(Main, K 2017, ‘Catering for Individual Students’ in DL Pendergast, K Main & NM Bahr (3rd Edition), Teaching Middle Year: Rethinking Curriculum, Pedagogy and Assessment, Allen & Unwin, Crows Nest, pp. 80-97)
Digitally Annotated by Andrei Apostol
This theme acknowledged that the students we work within a middle school setting are complex, unique and diverse needs, they are adolescence (still developing). It looked at the complexities of the transition to Middle schooling from primary school and the change from the focus of the child learner in primary and the secondary school focus of subject matter. It also noted that just because students are orientated to Middle school doesn’t necessarily mean they have transitioned fully either, schools and teacher need to assist, positively with this transition. Key approaches explored include differentiation, personal learning methodology and maturation.
3 – CAPTURE THE ESSENCE OF THE CHAPTER
Differentiation – a pedagogical approach to meet the diverse needs of all students (Tomlinson, 2005 as cited in Main, K 2017pp.81) and enables all student’s success through a meaningful curriculum that meets their needs. (I like this. Success is the main goal, engaging and making the content ‘fun’ is not sufficient in itself unless it is paired with the aforementioned academic rigour)
Personal learning methodology recognises that each student is unique and has unique attributes that contribute to who they are and how they learn. In the approach, students are at the centre of their learning and can connect and transfer learnings into other aspects of life and school subjects. Students in this approach very much work to or work as self-directed learners (Main, K 2017, pp.94, 97) Very important to implement a sense of self-regulation in students, so they can take initiative without having to be told.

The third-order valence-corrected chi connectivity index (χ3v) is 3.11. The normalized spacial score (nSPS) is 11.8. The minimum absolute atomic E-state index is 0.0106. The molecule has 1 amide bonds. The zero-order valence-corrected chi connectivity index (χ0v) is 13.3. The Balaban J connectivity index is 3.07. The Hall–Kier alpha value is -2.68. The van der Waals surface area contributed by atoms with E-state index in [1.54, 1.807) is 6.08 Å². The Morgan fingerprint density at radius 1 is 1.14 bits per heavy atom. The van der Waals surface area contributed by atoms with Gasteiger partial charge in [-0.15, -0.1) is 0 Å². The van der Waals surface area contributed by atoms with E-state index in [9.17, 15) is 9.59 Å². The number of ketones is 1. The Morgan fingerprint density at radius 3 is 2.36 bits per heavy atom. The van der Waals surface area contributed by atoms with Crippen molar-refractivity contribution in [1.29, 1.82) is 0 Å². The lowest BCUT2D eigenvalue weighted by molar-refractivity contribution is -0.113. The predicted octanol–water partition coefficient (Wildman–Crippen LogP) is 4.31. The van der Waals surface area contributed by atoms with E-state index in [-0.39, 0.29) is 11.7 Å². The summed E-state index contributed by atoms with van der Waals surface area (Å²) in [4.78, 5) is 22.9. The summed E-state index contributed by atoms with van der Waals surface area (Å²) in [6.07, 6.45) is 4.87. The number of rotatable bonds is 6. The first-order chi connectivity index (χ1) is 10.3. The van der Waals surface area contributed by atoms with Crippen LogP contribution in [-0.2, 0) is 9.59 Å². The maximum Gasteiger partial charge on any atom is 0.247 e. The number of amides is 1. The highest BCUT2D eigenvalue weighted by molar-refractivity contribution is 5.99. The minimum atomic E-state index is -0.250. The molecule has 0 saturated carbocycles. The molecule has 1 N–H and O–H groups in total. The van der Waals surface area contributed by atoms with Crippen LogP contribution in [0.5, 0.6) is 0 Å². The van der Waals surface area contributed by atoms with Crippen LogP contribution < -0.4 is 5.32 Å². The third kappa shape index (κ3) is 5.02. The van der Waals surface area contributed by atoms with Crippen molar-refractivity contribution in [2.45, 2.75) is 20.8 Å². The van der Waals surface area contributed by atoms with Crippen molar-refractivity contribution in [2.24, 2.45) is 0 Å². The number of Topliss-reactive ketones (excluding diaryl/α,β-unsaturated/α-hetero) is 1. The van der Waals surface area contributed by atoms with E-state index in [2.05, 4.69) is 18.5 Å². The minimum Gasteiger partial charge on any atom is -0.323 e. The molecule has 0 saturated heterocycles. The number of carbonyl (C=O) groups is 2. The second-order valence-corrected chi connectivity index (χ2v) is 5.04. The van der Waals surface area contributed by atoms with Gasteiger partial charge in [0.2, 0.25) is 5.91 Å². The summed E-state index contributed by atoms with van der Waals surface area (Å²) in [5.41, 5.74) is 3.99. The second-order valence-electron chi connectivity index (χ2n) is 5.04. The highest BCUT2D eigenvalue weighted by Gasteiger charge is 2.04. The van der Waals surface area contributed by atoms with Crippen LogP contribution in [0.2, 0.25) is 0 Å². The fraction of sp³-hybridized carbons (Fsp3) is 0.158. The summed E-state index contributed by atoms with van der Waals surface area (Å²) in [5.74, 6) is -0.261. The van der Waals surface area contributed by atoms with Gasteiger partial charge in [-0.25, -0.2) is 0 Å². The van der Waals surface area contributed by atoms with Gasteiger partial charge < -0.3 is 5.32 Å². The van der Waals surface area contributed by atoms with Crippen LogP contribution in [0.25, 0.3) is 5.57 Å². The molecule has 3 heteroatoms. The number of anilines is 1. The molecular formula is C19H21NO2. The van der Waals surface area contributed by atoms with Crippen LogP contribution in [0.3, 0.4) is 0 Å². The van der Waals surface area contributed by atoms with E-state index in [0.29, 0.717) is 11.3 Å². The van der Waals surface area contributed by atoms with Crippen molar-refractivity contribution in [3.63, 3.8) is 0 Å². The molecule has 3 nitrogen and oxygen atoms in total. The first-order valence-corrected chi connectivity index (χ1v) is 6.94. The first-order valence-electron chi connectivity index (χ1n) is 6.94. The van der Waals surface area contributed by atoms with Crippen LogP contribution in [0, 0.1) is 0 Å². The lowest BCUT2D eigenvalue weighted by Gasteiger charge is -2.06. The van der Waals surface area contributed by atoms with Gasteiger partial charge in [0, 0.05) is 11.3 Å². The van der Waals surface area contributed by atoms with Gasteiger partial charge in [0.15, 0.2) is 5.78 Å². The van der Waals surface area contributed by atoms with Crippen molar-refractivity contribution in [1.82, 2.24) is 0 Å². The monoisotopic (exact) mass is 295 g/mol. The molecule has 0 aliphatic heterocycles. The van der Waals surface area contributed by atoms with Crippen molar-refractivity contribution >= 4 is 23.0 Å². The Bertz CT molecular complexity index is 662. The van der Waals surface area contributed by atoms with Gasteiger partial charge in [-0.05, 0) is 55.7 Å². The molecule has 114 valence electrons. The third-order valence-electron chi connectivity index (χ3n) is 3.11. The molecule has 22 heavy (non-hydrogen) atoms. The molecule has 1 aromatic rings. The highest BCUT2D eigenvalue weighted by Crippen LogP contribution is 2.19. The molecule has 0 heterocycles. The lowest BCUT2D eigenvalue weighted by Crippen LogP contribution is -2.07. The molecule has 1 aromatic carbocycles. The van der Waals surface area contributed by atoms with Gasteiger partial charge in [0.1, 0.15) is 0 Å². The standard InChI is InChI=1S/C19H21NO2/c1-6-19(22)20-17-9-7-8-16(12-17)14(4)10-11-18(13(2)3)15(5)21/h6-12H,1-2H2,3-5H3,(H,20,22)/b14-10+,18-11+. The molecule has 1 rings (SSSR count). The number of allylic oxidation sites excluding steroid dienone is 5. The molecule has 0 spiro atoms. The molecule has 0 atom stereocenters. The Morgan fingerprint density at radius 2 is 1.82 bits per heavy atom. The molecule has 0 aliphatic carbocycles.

To differentiate is know the students (AITSL standard 1!J), differentiation starts with the planning process and considers the student’s readiness for content (Could their readiness for content be measured by a diagnostic assessment do you think?), interest in content as well as the student learning profiles (Main, K 2017, p. 97)
2 – PRACTICAL IMPLICATIONS FOR YOUR TEACHING
I, as a teacher, will acknowledge that one size fits all does not work in the classroom – I will seek to differentiate my students to enable them to successfully navigate work and curriculum. I will not marginalise any of my students and cater for their learning needs. (I like the word ‘marginalise’ as an apt descriptor of what happens in many classrooms! It is important to note that catering to students also involves dividing up time between them equitably!)
Using personalised learning methodology to enhance student learning to enable them to work as self-directed learnings in a collaborative environment and each finds success of the same outcome. (I like how you brought it back to success as the ultimate goal – the roads may be different, but the destination is the same!)
1A – RICH, OPEN-ENDED QUESTION OR PROVOCATION
Baggett (1997, p.26, as cited in Main, K 2017, pp.94, 97) noted that when we as middle school teachers recognise the diversity of learners in our classroom and provide for the diverse learning needs in our planning and instruction, we differentiate the curriculum. How can we as teachers of middle school learner gain this knowledge of our students personal and contextual backgrounds that influence their learning needs? (Nice provocation and this knowledge comes through experience and community interactions over time – mostly with other staff and the student in question's parents.)
1B- REFLECTIVE RESPONSE ON TO THE QUESTION OR PROVOCATION
Acknowledging the diversity of learner is clearly one aspect of a teacher's role, but actually being able to differentiate instruction and curriculum as per student needs, come through experience and community and professional learning and interactions. It does take time but with practice, it can become part of my teaching practice.